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call. i just noticed that earlier he was talking about the lease on guantanamo bay that we arranged with cuba and you referred to it as a long term lease. it is actually a permanent lease which the united states basically forced on cuba following the spanish-american war. we pay the cuban government something like $4000 a year for this massive property, which the cuban government does not accept the check from. the leases of dubious legal status. that is my comment. guest: is an important point that bob raises. the reason i said long term i was trying to recall if it was a permanent or 99 year lease. bob is right. it is a very long-term lease, and it is at a very reduced or
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nearly zero cost. and it is debatable. the cubans believe they should have that facility back. the u.s. believes that regardless of how we got there, it is ours to keep as long as we want. and, there is not -- it is not like there is an actual conflict going on. the cubans know that we have the facility and know we are detaining people and they know that the military flights come in. there is not been any efforts to interdict the flights but we have an awkward situation that bob points out as a result that as we go to visit guantanamo, or when i went seven years ago you could not fly directly over cuba you had to go around cuban airspace to get in, and then you land on one side of this bay and cross the bay to get to where the facilities are and you take these small sort of boats. and so, bob is right that the nature and lease on the facility
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lead to odd results. host: what branch of the military is in charge of overseeing guantanamo? the military and what security agencies? guest: it is a naval station. so it is a navy facility. it sits on the bay there, but obviously there is a tremendous number of other agencies there now including various military and intelligence components, and they rotate out the guard force, and it is interesting. you think about the guantanamo facilities and you look at how the detainees are, and where they are today, and again, not to make any excuses for the challenges that we faced early on, but the facilities are very -- fairly professional today and you look at the food for the detainees, quality food, haul all -- halal meals, and our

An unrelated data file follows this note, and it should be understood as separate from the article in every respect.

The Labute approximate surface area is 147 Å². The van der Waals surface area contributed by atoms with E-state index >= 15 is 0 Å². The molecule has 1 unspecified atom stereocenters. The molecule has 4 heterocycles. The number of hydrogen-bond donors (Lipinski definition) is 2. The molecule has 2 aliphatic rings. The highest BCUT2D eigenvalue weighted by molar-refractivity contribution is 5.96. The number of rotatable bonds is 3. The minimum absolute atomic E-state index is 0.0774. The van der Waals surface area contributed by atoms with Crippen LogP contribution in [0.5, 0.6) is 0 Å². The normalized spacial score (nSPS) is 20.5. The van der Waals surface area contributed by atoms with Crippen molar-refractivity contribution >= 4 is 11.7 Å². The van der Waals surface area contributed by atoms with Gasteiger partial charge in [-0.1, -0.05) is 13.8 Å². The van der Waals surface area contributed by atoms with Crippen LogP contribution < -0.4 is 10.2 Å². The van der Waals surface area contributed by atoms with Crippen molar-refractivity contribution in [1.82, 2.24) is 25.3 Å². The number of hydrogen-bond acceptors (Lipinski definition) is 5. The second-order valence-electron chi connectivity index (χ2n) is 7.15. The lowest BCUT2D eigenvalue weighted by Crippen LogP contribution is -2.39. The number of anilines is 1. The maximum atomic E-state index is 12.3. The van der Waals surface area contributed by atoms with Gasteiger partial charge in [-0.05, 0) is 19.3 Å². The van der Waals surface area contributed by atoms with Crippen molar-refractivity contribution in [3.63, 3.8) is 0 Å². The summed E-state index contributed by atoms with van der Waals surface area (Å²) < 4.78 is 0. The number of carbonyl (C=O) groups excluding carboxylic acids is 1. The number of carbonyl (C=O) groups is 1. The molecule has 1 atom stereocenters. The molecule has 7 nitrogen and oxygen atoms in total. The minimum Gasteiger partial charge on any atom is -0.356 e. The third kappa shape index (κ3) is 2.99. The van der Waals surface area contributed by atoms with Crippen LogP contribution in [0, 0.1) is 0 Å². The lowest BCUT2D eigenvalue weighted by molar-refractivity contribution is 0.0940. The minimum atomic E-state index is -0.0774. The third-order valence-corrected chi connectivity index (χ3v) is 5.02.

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soldiers are eating mre's and it is an interesting dichotomy when you arrive. i was there a few years back, and the public story about the history of guantanamo and the like. the reality of guantanamo, nobody is saying it is perfect, ideal, or good. it is, in a lot of ways as we are talking about the ongoing war on terror, it might be one of the only options that we have that we can utilize given the concerns we have about returning to the fight and bringing detainees to united states given the unclear legal landscape. host: brian in washington, d.c., independent line. caller: good morning. you mentioned the battlefields, and i am saying at first of all, they all should be released and, it was an illegal war, there was no declaration of war in afghanistan if this is where
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these people originally came from. and i would shape -- say that american should be chilled as to the united states using overseas prisons, who where they are held and tortured. the united states -- if the former president released 5000 prisoners over in afghanistan, which he did as part of the negotiation when they left afghanistan, then there is no reason to hold these people. this is a human rights violation, and the united states is totally wrong. it seems that someone, maybe an attorney like yourself, would see that, that you do not have the right to hold people indefinitely when there has been no legal battle. everything done over in